The brushtail possum is loathed as a pest by most Kiwis, but loved as a pet by others.
A small number of dedicated possum lovers have invited the marsupials into their homes and their hearts.
Gaby Bailey said her possum, Fanta, was a surprise arrival.
"Someone ended up picking him up for their dog and realised he was still alive, so handed him over to me and he's been my best buddy ever since.
"We've dealt with a lot of anxiety issues when he was younger, now he is a happy, healthy, funny dude. He just had his 5th birthday."
She's a member of a Facebook group dedicated to caring for possums and said they are usually found as babies.
"A lot of people find them already on their dead mothers on the side of the road, or that have been shot by hunters.
"Most people will get a possum that way and raise it."
Fanta is set up with a custom-built enclosure at Bailey's specialist exotic animal rescue centre in north Auckland.
Further south, Hannah has a menagerie that includes cats, a possum, a ferret, and even a magpie.
She said it's a unique - and painful - experience to have a possum climb up your leg.
"I think the possum's claws are just much worse than a cat's claws."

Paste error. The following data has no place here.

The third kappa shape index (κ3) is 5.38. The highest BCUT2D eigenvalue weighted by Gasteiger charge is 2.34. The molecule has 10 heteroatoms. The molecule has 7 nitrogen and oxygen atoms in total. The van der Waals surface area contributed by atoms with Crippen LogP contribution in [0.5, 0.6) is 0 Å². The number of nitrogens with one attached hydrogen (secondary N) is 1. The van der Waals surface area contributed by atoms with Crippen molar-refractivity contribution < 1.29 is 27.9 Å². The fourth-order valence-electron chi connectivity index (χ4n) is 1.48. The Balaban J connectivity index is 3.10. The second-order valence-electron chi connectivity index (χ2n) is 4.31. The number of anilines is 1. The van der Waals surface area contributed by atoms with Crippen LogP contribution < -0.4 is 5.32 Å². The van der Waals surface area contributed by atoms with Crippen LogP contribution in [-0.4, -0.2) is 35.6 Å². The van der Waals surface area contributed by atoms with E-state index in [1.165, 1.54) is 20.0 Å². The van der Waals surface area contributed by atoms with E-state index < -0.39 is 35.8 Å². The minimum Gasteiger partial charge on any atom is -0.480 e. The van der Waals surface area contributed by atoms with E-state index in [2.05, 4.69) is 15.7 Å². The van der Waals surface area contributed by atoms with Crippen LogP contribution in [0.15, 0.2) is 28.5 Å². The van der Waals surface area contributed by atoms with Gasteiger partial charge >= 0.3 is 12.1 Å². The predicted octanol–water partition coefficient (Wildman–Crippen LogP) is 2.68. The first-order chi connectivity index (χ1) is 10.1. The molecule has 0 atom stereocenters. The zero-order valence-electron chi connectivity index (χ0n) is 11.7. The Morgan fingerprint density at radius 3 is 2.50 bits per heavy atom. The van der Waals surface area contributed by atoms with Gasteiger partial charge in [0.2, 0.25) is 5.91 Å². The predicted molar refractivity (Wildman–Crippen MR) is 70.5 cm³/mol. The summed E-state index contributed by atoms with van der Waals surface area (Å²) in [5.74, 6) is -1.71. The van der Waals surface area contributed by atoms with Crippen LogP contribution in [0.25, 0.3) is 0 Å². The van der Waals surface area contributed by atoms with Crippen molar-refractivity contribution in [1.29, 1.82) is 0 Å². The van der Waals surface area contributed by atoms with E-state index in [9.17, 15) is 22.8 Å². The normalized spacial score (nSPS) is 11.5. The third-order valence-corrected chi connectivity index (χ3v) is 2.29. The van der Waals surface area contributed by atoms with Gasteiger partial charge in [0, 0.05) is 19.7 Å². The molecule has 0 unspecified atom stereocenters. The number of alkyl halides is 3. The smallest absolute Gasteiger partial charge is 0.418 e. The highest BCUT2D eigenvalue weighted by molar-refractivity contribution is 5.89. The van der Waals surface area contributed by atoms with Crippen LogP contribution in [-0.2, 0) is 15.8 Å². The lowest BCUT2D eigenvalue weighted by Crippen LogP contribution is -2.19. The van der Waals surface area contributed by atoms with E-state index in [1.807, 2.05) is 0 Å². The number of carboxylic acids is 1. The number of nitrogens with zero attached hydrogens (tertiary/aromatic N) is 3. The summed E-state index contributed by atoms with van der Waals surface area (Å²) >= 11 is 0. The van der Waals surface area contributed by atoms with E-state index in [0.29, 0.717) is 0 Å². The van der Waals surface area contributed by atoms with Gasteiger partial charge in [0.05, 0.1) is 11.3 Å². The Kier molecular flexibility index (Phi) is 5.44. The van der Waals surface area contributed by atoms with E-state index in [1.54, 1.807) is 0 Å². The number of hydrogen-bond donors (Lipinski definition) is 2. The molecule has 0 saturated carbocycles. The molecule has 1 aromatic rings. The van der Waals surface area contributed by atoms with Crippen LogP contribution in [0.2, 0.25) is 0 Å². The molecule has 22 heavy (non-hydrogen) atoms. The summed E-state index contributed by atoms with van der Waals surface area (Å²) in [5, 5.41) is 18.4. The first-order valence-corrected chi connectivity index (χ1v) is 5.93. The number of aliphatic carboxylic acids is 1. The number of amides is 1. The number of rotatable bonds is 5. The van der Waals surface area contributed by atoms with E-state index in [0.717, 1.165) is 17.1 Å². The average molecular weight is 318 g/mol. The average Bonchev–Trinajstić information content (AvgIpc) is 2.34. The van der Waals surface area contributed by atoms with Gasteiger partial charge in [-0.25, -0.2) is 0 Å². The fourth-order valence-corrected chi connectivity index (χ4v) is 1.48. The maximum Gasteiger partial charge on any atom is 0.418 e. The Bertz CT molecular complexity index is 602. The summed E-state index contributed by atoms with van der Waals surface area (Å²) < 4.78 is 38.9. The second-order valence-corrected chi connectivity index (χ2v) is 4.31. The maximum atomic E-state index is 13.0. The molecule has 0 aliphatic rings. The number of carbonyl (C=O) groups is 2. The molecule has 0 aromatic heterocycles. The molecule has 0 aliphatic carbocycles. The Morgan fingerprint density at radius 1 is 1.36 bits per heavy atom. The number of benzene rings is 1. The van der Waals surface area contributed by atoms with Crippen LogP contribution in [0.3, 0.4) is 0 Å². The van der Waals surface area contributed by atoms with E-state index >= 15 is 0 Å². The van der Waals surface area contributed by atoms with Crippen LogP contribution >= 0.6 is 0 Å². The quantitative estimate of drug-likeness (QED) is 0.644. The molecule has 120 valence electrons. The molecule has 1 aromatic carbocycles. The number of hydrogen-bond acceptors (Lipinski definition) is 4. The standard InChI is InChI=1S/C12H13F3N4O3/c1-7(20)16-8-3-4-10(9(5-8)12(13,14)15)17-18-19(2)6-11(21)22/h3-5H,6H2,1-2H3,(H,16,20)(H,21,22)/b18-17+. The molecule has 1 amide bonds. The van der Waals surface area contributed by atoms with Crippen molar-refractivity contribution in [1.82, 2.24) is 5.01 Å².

Her ferret appeared in her chicken coop one day as a kit, while her possum was dropped off by a hunter who shot its mother.
Both have firmly staked their place in the family.
Hannah said they shouldn't be living in the wild.
"I agree that they shouldn't be here in the wild in New Zealand, my personal take on it is if I have taken one of these pests from the wild and put it in a cage, it's no longer in the wild. It's no longer a threat to native birds and plants and things like that."
She found a vet to desex her possum and ferret, and Bailey also had Fanta desexed.
Bailey said some people who meet Fanta worry he could pass tuberculosis on to her, but others are quickly won over.
"They go 'oh my granddad had a possum' or 'I used to have a possum as a kid' and they love it and have kept them before."
Possums can carry bovine tuberculosis and in rare cases pass it on to humans. Bailey said she has managed to avoid it so far.
The Department of Conservation takes a dim view of pests as pets.
In a statement, it said that to keep a possum without appropriate permits is illegal, and the animals represent a significant risk to New Zealand's biodiversity.
It's a sentiment echoed by Auckland Council Biosecurity advisor Dr Imogen Bassett, who says as well as eating native animals possums affect the plant life too.
"Possums are estimated to consume around 21,000 tonnes of leaves and flowers every night, so it's having a really big impact on our forest ecosystems.
"We don't want people to be having these kinds of animals as pets because there's that risk of them being released back out into the environment."
While it may be unpalatable, her advice is if people find a baby pest they should act quickly.
"These animals deserve our respect and care just like other animals do, but really we don't want to be keeping them alive because that's really counter to the enormous amount of work that lots of volunteers and others are doing around the country all the time trying to get rid of them.
"Really, what we encourage people to do is to humanely euthanise that animal."
Bassett said vets can euthanise the pests if people are unable to do it themselves.